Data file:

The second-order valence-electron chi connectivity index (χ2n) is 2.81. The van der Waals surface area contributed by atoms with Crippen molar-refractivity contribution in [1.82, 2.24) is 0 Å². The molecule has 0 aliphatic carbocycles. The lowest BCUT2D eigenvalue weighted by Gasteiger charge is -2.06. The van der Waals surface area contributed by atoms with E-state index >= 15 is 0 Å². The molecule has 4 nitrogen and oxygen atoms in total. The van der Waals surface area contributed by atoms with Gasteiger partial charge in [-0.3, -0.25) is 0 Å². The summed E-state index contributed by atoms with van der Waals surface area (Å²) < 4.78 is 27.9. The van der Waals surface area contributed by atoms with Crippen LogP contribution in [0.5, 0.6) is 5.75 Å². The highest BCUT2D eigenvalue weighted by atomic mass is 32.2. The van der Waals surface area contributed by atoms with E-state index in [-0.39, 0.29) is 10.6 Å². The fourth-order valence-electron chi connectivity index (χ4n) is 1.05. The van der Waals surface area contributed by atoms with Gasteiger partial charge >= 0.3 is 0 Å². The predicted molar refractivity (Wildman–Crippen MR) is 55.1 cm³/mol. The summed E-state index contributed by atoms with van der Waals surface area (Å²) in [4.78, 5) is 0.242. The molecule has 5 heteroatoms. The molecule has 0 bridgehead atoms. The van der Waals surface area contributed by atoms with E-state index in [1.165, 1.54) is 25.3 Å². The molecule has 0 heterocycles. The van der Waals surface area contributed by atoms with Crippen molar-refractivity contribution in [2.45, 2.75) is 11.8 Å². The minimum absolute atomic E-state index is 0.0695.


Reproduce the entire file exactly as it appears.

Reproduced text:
The second-order valence-electron chi connectivity index (χ2n) is 2.81. The van der Waals surface area contributed by atoms with Crippen molar-refractivity contribution in [1.82, 2.24) is 0 Å². The molecule has 0 aliphatic carbocycles. The lowest BCUT2D eigenvalue weighted by Gasteiger charge is -2.06. The van der Waals surface area contributed by atoms with E-state index >= 15 is 0 Å². The molecule has 4 nitrogen and oxygen atoms in total. The van der Waals surface area contributed by atoms with Gasteiger partial charge in [-0.3, -0.25) is 0 Å². The summed E-state index contributed by atoms with van der Waals surface area (Å²) < 4.78 is 27.9. The van der Waals surface area contributed by atoms with Crippen LogP contribution in [0.5, 0.6) is 5.75 Å². The highest BCUT2D eigenvalue weighted by atomic mass is 32.2. The van der Waals surface area contributed by atoms with E-state index in [-0.39, 0.29) is 10.6 Å². The fourth-order valence-electron chi connectivity index (χ4n) is 1.05. The van der Waals surface area contributed by atoms with Gasteiger partial charge >= 0.3 is 0 Å². The predicted molar refractivity (Wildman–Crippen MR) is 55.1 cm³/mol. The summed E-state index contributed by atoms with van der Waals surface area (Å²) in [4.78, 5) is 0.242. The molecule has 5 heteroatoms. The molecule has 0 bridgehead atoms. The van der Waals surface area contributed by atoms with E-state index in [1.165, 1.54) is 25.3 Å². The molecule has 0 heterocycles. The van der Waals surface area contributed by atoms with Crippen molar-refractivity contribution in [2.45, 2.75) is 11.8 Å². The minimum absolute atomic E-state index is 0.0695.